These teams met back in Week 6, a thrilling back-and-forth affair in which the Falcons rallied from a 17–3 deficit with 17 unanswered points, only for the Seahawks to grab a 26–24 win late. (You might remember it, more specifically, for the controversial no-call on Richard Sherman as he covered Julio Jones late.) The Seahawks moved to 4–1 with that win, but they would go just 6-4-1 the rest of the way, with Thomas suffering a broken leg during a Week 13 victory over Carolina. Thomas played a significant role in Seattle’s earlier win over Atlanta—as he does every week, when healthy. Without him, the Seahawks’ secondary has been much more vulnerable downfield and over the middle.

Divide and Conquer: The running backs behind the Falcons' push to the postseason

“I think it’s a tricky thing to talk about because Steven [Terrell, Thomas’s replacement] is so principled, so disciplined,” Atlanta coach Dan Quinn, who served as Seattle’s defensive coordinator from 2013–14, said this week. “[Seahawks defensive coordinator] Kris [Richard] and the guys have done a fantastic job of understanding how to go. It’s also real that a guy of Earl’s talent, it isn’t just next man up. He’s so versatile, covers receivers, running backs, tight ends, so he’s a factor for sure.

“You can tell, for them not to allow a touchdown against a really good throwing team, I think it shows how disciplined and committed they are and how well Steven stepped in.”

Quinn’s last line there references the Seahawks’ win over Matthew Stafford and the Lions—Stafford threw for just 205 yards and was sacked three times.

The Falcons, though, are a much more consistently dangerous offense team than Detroit. Jones draws most of the attention, but Mohamed Sanu, Taylor Gabriel, Tevin Coleman and Devonta Freeman combined for 2,115 yards receiving this year. The Falcons’ uses of Coleman and Freeman as receiving weapons, in particular, will test the Seahawks’ linebackers and secondary.

SI Recommends

'Turbo Taylor' Gabriel has found his niche in Falcons' high-powered offense

The pass rush could be the X-factor for both teams. The Falcons allowed 37 sacks of Matt Ryan this season, while the Seahawks’ defense finished with the third-most sacks in the league (42). Meanwhile, Atlanta’s Vic Beasley notched 11 sacks after the earlier Seahawks-Falcons clash, pacing a defense that held four of its final six opponents to fewer than 20 points.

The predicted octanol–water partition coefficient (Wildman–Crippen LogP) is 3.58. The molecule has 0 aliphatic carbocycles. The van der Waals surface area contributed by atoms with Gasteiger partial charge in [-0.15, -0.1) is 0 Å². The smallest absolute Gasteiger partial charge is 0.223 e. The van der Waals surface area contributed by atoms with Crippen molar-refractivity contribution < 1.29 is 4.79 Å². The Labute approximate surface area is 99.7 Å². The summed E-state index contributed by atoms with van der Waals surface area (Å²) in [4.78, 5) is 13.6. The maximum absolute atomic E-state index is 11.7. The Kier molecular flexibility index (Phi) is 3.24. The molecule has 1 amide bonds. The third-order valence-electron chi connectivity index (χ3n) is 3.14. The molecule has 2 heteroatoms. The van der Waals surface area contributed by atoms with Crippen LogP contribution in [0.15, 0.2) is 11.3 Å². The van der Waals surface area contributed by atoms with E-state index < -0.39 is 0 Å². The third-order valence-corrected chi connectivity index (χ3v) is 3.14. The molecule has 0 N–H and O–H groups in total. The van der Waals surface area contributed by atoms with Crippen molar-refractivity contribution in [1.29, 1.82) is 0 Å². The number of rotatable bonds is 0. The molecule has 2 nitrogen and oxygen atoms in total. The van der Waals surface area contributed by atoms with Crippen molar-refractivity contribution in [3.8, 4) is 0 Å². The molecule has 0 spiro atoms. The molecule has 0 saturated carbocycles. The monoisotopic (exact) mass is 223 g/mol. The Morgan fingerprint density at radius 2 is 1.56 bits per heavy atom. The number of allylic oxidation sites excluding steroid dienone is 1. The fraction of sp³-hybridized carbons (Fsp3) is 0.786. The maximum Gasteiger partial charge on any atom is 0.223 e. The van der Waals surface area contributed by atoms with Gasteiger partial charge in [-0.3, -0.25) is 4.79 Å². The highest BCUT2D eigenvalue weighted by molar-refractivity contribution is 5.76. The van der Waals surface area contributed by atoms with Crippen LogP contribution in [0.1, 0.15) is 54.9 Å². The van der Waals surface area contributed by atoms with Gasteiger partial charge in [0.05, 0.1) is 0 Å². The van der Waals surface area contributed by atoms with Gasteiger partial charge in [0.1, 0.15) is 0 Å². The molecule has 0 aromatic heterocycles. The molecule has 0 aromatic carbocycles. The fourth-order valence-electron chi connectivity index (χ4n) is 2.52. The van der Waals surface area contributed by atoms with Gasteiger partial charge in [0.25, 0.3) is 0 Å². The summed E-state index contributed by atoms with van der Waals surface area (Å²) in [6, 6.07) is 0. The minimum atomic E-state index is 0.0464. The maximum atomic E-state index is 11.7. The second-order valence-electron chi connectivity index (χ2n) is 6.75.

“All those guys—they don’t play like rookies, they don’t play like young guys,” said Seattle QB Russell Wilson of Atlanta’s defense, which also features 2016 draft picks Deion Jones and Keanu Neal. ”They look really experienced and they play fast, they play smart. They know where they’re supposed to be and they do a great job of it. You can definitely notice that on film.”

Wilson’s newest toy is WR Paul Richardson—the wide receiver, who did not have a catch vs. the Falcons in Week 6, turned in three brilliant catches for 48 yards and a TD last Saturday. He and Rawls together injected energy into a Seattle offense which had too often come undone this season by a suspect offensive line. If the Seahawks’ front can create holes against Atlanta like it did against Detroit, Rawls again could take charge.

But it remains to be seen if that can happen. Was last week a sign of things to come for the Seahawks?

Seattle is talented and experienced enough to win this game. At some point, though, those weaknesses along the Seahawks’ O-line and in the Thomas-less secondary are going to come to the forefront. Ryan has had an MVP season, and he will test that Seattle back line in ways Stafford was unwilling or unable to last week.


The Patriots’ first touchdown during their 27–0, Week 3 romp over the Texans came on a Jacoby Brissett run. So, yes, the setup is quite a bit different for Saturday, when Houston again visits Foxborough, this time with a trip to the AFC championship on the line.